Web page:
A test that measures the generation of a certain protein involved with blood clotting can help determine whether patients who have experienced a venous blood clot are at low risk of developing another blood clot, and thus avoiding anticoagulant treatment and its possible side effects, according to a study in the July 26 issue of JAMA.
Anticoagulant treatment for patients with venous thromboembolism (VTE - formation of blood clots, often involving the deep veins of the legs or in the lung) consists of heparin followed by vitamin K antagonists for at least 3 to 6 months. After discontinuation of anticoagulant treatment, a third of patients experience recurrence of VTE within the next 5 to 8 years, according to background information in the article. The case-fatality rate of recurrence is around 5 percent. Therefore, identification of patients who might benefit from indefinite anticoagulant treatment (i.e., patients in whom recurrent VTE is more likely than anticoagulation-associated severe bleeding) is now one of the foremost goals in thrombosis research. Because of the large number of risk factors, assessing the risk of recurrence in an individual patient is complex. A laboratory test that would detect multifactorial thrombophilia (increased tendency for blood clots) could help determine the overall risk of recurrent VTE.
Gregor Hron, M.D., of the Medical University of Vienna, Austria and colleagues conducted a study to determine whether by measuring thrombin generation (a protein in blood that causes clotting), patients with VTE could be stratified into high- and low-risk categories for recurrence of VTE. The study, conducted between July 1992 and July 2005, included 914 patients with first spontaneous VTE who were followed-up for an average of 47 months after discontinuation of vitamin K antagonist therapy. Thrombin generation was measured by a commercially available test.
Venous thromboembolism recurred in 100 patients (11 percent). The researchers found that patients without recurrent VTE had lower thrombin generation than patients with recurrence.
"In this large prospective cohort study, we found that patients with a first spontaneous VTE and peak thrombin generation of less than 400 nM [the measurement nanomolar] after discontinuation of vitamin K antagonists have a low risk of recurrence. According to Kaplan-Meier analysis, the likelihood of recurrent VTE in these patients was as low as 7 percent after 4 years. … Compared with patients who had higher levels, those with peak thrombin generation less than 400 nM had an almost 60 percent lower risk of recurrence. Most importantly, the group of patients with low peak thrombin generation represented two-thirds of the total patient population," the authors write.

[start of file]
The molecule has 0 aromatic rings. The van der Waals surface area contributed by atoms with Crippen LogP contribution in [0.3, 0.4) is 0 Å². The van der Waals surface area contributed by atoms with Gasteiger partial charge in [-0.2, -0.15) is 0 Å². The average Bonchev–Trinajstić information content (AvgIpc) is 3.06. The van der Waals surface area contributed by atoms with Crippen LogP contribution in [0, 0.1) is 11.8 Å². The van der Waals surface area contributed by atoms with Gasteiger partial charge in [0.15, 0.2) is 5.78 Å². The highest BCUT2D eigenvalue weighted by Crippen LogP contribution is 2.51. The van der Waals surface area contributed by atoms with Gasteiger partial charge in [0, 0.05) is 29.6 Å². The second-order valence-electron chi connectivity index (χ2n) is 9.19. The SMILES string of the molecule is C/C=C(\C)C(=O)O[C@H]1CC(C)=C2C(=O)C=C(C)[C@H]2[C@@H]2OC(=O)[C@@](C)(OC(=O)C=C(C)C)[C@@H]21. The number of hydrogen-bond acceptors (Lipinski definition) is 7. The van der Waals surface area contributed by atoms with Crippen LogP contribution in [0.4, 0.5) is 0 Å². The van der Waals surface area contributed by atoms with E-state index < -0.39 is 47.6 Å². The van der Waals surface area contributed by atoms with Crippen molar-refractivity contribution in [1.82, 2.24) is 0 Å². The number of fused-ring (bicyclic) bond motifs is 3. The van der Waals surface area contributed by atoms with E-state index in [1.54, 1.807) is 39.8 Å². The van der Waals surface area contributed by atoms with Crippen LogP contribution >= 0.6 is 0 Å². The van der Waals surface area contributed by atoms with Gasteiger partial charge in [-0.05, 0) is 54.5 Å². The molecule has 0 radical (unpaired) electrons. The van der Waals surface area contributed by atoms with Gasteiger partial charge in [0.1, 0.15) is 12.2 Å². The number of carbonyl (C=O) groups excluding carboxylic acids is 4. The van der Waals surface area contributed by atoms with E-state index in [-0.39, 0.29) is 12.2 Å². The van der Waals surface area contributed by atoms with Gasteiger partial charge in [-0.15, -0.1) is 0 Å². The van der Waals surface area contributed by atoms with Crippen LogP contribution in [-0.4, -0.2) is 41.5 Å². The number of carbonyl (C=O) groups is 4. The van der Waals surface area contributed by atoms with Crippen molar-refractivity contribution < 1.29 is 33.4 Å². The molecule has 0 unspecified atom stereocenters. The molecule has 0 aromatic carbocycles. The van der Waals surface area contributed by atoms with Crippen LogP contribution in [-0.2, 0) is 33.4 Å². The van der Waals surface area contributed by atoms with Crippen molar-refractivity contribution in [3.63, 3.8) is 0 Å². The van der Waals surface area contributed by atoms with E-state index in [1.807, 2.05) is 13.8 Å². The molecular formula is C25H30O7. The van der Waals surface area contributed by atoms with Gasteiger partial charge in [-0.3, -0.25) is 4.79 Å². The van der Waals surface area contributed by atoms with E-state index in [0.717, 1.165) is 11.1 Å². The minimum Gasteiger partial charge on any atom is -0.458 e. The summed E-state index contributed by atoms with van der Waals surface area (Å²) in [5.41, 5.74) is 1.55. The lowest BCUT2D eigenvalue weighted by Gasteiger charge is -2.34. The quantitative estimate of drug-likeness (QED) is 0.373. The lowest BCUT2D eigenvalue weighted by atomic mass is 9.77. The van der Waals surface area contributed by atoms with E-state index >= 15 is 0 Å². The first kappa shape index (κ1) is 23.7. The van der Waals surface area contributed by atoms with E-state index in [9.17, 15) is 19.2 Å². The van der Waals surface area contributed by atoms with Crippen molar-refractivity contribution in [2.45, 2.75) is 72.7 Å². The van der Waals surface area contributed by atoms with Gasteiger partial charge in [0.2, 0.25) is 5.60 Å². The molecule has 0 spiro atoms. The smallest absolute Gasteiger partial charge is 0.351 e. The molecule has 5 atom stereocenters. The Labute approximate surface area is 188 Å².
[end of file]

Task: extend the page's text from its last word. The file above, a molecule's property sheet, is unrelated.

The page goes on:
"… we believe that our findings are of major clinical relevance. Using a simple commercially available laboratory method developed to measure thrombin generation, we were able to identify patients in whom the long-term risk of recurrent VTE is almost negligible. Considering the incidence rates of severe or fatal hemorrhage related to anticoagulant therapy and the case-fatality rate of recurrent VTE, patients with low peak thrombin generation (less than 400 nM) would almost certainly not benefit from indefinite anticoagulant therapy. Consequently, extensive thrombophilia screening appears to be unnecessary in this large, low-risk patient group," the researchers conclude. (JAMA. 2006;296:397-402. Available pre-embargo to the media at www.jamamedia.org)
Editor's Note: Co-author Dr. Binder has reported that he is chief scientific officer for Technoclone GmbH, Vienna, Austria. Please see the article for additional information, including other authors, author contributions and affiliations, financial disclosures, funding and support, etc.
Last reviewed: By John M. Grohol, Psy.D. on 21 Feb 2009
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